The first time I saw this book by Bishop John Shelby Spong, “Resurrection: Myth or Reality?”, I was so shocked by it that I put the book down after reading the first few pages. Now, I would say this book has been more helpful than any other book on the subject. It is so much more than a philosophical discussion about the reality of resurrection or a dry academic search for the historical Jesus. If you think you know Bishop Spong or could guess his answer to this question, then you might be wrong and you may want to pick up this book and take this journey.
To dismiss these familiar biblical details as legendary does not end our search for the truth of what happened, it only drives us to another level where we ask a different question. What happened that gave birth to the legendary details that gathered around the moment of Easter? Why did they gather? Hundreds of millions of people have lived and died on this earth – some of them famous, powerful people – and no similar legends gathered around them. Why this one man, at this time, in this place?
Our great failing was that we did not know anything about midrash, so we literalized narratives that were not intended to be literalized. The Jerusalem Easter legends are not to be dismissed as untrue. They are meant to be probed for clues, as I trust I have done adequately. Behind the legends that grew up around this moment, there is a reality I can never deny. Jesus lives. I have seen the Lord. By that faith and with that conviction I live my life and proclaim my gospel.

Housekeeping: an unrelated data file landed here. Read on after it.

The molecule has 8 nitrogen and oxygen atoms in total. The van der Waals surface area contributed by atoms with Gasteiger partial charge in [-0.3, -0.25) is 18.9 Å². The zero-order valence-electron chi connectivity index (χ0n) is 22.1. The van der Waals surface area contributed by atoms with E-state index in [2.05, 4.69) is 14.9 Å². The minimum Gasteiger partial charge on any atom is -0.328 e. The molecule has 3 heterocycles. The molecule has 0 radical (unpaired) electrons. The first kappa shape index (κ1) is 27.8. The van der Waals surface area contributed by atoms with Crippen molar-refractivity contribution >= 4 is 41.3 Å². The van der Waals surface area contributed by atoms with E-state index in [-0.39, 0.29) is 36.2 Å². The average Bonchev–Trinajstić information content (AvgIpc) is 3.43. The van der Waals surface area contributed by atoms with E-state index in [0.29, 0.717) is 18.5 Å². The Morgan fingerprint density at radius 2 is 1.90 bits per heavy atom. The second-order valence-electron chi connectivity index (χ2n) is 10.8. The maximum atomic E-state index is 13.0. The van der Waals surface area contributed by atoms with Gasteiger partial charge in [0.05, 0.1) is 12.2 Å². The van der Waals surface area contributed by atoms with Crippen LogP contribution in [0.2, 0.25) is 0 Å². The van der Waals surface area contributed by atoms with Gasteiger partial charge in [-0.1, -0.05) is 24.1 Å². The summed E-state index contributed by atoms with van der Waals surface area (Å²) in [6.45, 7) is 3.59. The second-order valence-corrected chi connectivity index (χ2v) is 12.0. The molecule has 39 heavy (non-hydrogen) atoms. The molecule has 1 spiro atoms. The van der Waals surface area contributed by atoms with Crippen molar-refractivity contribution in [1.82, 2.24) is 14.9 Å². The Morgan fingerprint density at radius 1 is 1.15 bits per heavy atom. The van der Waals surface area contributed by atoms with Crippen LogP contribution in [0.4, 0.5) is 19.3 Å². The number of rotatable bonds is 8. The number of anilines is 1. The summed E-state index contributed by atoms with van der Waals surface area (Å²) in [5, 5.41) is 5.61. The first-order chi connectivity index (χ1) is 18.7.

For Bishop Spong, the key to understanding the gospels and the early Christian development of faith is grounded in the tradition of Jewish literature called Midrash. I’ve been blogging  about that for the last couple of weeks. Understanding the New Testament as Midrash may save Christianity in the 21st century from dying the slow death of ridicule and irrelevance.
My own wilderness moment, my Saturday, my period of mourning the death of Jesus, ended at some point in my journey. I found Easter Sunday when I found a Jesus I could believe in. The Gospels poetically describe resurrection as symbol for the moment when the mourning ended and the meaning of Jesus’ life sunk in. It was an enlightenment experience. At some point, possibly first in the mind of Simon Peter, the light bulb came on. The reason for Jesus’ life and death finally made sense. His followers couldn’t remain silent. All they needed to do was envision it through the lens of their religious ancestors and begin telling this powerful life-changing story. That was the moment of Easter and it became the defining moment in history. It happened the moment that these early Christians knew Jesus’ life could not be silenced by his death. Each community immortalized Jesus with their own specific narrative about his life, baptized it in the allegory of Jewish antiquity, encapsulated the whole story into Jesus’ defining ritual of bread and wine, and then placed their own understanding and words deeply into the dialogue and action.
Is Resurrection a myth or a reality? I believe something real happened in the lives of these real people that lead to these important stories. I also recognize that the Resurrection is a myth about a transcendent reality that could not be described through any other means.